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Saturday, 6 June 2009

Apocalypse Now for Labour?

Now that most of the county council election results are in, there can be no doubt that the electorate in England has passed a damning judgement upon the Labour Party. Not only has it lost the four councils that it had previously controlled, but also the number of councillors it possesses in each county has collapsed in a quite breathtaking fashion. Although this electoral annihilation has been most pronounced in the South, the Midlands and the North can hardly be said to offer Labour much by way of hope.

In numerical terms the Tories are the clear victors, with the shires painted an almost uniform deep blue and the Liberal Democrats losing control of Devon and Somerset in their Wessex heartland. However, projections suggest that the total share of the national vote for the Conservatives will be only 38%; rather low for the main opposition party given the Government's parlous position. Still, the first-past-the-post electoral system means that this bodes well for Conservative prospects at the next General Election.

We have yet to view the results of the EU ballot, but on Sunday evening I expect to see a result that is even worse for Labour than that received in the county elections. Labour could quite readily slump to third or fourth position in terms of its share of the vote. Although we may still be trapped in the era of two-party politics with respect to Westminster, proportional representation for the EU elections shows that the electorate prefers to vote for other parties closer to their views and values when there is the prospect of their votes being translated into elected representatives.

There has of late been talk of parliamentary reform, including proportional representation. If such a system were to be introduced for either the Commons or the Lords, we could see the Labour Party sink into insignificance as many of its supporters permanently desert it for the Liberal Democrats, the Greens and the BNP. UKIP is essentially a protest party that possesses no currency outside of the EU electoral machine, so I do not anticipate that it will become a long-term player in British politics. Moreover, UKIP, owing to its free-market focus, is more likely to attract disgruntled Tories than Labour voters.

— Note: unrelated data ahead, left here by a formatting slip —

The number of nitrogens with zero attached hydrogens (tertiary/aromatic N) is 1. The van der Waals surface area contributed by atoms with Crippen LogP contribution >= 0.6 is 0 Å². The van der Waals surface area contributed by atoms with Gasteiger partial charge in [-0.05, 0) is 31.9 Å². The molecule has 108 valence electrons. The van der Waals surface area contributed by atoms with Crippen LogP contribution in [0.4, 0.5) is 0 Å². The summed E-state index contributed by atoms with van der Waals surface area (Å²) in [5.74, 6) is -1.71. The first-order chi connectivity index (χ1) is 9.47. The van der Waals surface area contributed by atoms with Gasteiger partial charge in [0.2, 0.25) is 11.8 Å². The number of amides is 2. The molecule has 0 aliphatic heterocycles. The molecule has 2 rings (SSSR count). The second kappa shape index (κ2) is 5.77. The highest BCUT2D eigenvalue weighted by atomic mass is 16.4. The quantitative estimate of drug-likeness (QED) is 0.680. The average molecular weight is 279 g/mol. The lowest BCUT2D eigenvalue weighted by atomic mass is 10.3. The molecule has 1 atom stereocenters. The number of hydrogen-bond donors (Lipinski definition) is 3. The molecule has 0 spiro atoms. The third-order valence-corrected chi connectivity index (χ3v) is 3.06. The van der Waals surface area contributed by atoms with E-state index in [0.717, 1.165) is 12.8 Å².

Labour's lack of a distinctive ideological vision, other than the desire to cleave to power and to undermine our national sovereignty and solidarity, begs the question: just what is the point of the Labour Party? It is authoritarian, anti-libertarian, anti-national, anti-white and anti-male. It seeks to meddle in the affairs of other countries militarily and diplomatically where we possess no vital national interest, and its upper hierarchy is deeply enmeshed in the murky world of international finance. In this, I see nothing positive. This muddled and ugly concoction may appeal to certain ethnic bloc votes, but it has nothing positive to offer the British elector.

Purnell's move against Brown appears to have been precipitate given that Johnson and Mandelson have thrown their support behind the Prime Minister. Which Labour MP would honestly wish to hold a General Election before the last possible date, given the likelihood that they themselves would lose their parliamentary seats? It is my guess therefore, that Brown will seek to hang on for as long as possible, and that on the 6th of May 2010 the electorate shall bid a permanent farewell to the Labour Party as a party of national government.

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